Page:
I just published my sub-$10k boat expenses on two threads for my first three months in Florida. You can click on my username and look at threads I've posted in. It might be enlightening for you.
I sailed bigger keelboats for three years on trips up to two weeks long at a time, used to work house construction, and read extensively on how to inspect a boat. I inspected at least a dozen boats across florida and found only one that wasn't trash. Even so, I'm stuck without an engine
right now in Marathon.
This is not to discourage; I've had a fun time and met a lot of new sailing friends. But be aware that no matter what you buy or how much you put into it, sometimes you just draw the wrong card, and it's no one's fault. That's cruising. Still, it does change your cruising plans significantly!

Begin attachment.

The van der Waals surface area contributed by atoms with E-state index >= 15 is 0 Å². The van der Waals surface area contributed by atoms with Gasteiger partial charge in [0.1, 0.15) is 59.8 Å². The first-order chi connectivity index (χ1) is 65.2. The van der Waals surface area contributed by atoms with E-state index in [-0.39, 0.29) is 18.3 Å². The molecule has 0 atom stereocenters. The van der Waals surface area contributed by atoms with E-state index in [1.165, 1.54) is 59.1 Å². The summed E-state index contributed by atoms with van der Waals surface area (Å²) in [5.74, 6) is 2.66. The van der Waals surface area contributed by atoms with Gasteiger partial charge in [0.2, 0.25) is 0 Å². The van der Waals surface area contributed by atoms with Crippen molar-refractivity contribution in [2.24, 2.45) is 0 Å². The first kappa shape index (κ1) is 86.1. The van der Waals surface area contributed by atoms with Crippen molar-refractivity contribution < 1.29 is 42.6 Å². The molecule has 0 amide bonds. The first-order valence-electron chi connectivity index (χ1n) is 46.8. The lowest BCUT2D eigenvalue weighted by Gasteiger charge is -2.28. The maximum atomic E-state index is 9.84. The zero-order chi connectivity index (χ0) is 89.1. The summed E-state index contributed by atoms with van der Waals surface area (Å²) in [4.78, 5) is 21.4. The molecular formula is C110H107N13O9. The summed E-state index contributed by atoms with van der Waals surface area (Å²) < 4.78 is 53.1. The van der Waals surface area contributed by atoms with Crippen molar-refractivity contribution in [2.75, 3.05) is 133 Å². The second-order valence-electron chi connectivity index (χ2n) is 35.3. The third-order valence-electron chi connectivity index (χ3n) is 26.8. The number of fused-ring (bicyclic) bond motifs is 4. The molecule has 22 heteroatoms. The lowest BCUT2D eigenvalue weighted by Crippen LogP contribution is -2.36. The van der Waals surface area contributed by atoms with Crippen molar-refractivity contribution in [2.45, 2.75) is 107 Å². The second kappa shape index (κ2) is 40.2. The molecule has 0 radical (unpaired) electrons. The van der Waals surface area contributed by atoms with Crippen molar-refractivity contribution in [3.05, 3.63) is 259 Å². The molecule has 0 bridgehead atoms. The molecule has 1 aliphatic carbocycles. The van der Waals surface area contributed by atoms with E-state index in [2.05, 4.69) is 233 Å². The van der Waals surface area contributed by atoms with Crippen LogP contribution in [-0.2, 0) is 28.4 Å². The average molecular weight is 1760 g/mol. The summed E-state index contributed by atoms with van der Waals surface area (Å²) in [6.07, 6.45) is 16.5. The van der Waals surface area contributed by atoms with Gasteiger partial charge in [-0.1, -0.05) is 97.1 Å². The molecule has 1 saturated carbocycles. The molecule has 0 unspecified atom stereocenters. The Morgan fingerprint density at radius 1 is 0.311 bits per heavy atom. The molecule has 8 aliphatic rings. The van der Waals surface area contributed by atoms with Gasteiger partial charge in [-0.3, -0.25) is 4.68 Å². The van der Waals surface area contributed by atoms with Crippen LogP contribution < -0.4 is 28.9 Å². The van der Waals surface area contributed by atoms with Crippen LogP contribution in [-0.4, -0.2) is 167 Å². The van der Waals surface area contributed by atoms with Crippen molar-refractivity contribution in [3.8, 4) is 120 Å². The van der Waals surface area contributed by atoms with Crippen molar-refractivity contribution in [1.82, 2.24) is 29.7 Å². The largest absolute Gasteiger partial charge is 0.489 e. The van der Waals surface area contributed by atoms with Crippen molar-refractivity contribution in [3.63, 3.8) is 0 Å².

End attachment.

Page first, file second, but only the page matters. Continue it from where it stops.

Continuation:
I was feeling sort of down until I watched a few episodes of "untie the lines" on YouTube. That poor girl got her life put on hold by the boat she bought! I recommend you watch a few too.
I wish I could give you advice on where to find long-term crew opportunities. The thing about it is, I've been offered several, but only because the fact that I bought a boat and singlehanded it down here gave me credibility, and also gave me the opportunity to meet friends who needed help. When I was looking at crewing
opportunities online, I would likely never have gotten them. Moreover, they're mostly for deliveries, such as "help me cross the gulf stream
and then get the hell off my boat," not for "I welcome a complete stranger to liveaboard
my boat with me for the next few months while I cruise
paradise," unless, of course, you're young, attractive, of the appropriate sex, and don't mind being pawed by a degenerate forty years your senior!
It's a catch-22, you've got to own a boat you may not really want in order to sail on someone else's boat that you really do want
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